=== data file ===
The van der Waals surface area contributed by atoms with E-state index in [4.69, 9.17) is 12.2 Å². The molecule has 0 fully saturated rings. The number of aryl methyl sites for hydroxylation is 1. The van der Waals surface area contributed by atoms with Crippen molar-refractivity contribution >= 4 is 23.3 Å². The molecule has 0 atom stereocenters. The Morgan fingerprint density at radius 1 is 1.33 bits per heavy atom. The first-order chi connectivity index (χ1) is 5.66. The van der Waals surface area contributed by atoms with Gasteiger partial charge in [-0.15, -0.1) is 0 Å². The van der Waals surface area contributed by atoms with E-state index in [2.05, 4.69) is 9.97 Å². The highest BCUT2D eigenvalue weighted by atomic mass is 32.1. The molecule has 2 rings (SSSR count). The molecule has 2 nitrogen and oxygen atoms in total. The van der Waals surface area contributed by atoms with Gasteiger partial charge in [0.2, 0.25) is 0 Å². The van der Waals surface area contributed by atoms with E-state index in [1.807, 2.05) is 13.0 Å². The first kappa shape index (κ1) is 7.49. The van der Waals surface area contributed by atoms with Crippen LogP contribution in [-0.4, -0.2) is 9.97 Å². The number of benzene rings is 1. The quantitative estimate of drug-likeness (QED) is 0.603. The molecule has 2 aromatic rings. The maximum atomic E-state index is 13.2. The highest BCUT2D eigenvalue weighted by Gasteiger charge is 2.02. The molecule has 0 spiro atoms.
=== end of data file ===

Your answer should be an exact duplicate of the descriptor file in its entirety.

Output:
The van der Waals surface area contributed by atoms with E-state index in [4.69, 9.17) is 12.2 Å². The molecule has 0 fully saturated rings. The number of aryl methyl sites for hydroxylation is 1. The van der Waals surface area contributed by atoms with Crippen molar-refractivity contribution >= 4 is 23.3 Å². The molecule has 0 atom stereocenters. The Morgan fingerprint density at radius 1 is 1.33 bits per heavy atom. The first-order chi connectivity index (χ1) is 5.66. The van der Waals surface area contributed by atoms with Gasteiger partial charge in [-0.15, -0.1) is 0 Å². The van der Waals surface area contributed by atoms with E-state index in [2.05, 4.69) is 9.97 Å². The highest BCUT2D eigenvalue weighted by atomic mass is 32.1. The molecule has 2 rings (SSSR count). The molecule has 2 nitrogen and oxygen atoms in total. The van der Waals surface area contributed by atoms with Gasteiger partial charge in [0.2, 0.25) is 0 Å². The van der Waals surface area contributed by atoms with E-state index in [1.807, 2.05) is 13.0 Å². The first kappa shape index (κ1) is 7.49. The van der Waals surface area contributed by atoms with Crippen LogP contribution in [-0.4, -0.2) is 9.97 Å². The number of benzene rings is 1. The quantitative estimate of drug-likeness (QED) is 0.603. The molecule has 2 aromatic rings. The maximum atomic E-state index is 13.2. The highest BCUT2D eigenvalue weighted by Gasteiger charge is 2.02. The molecule has 0 spiro atoms.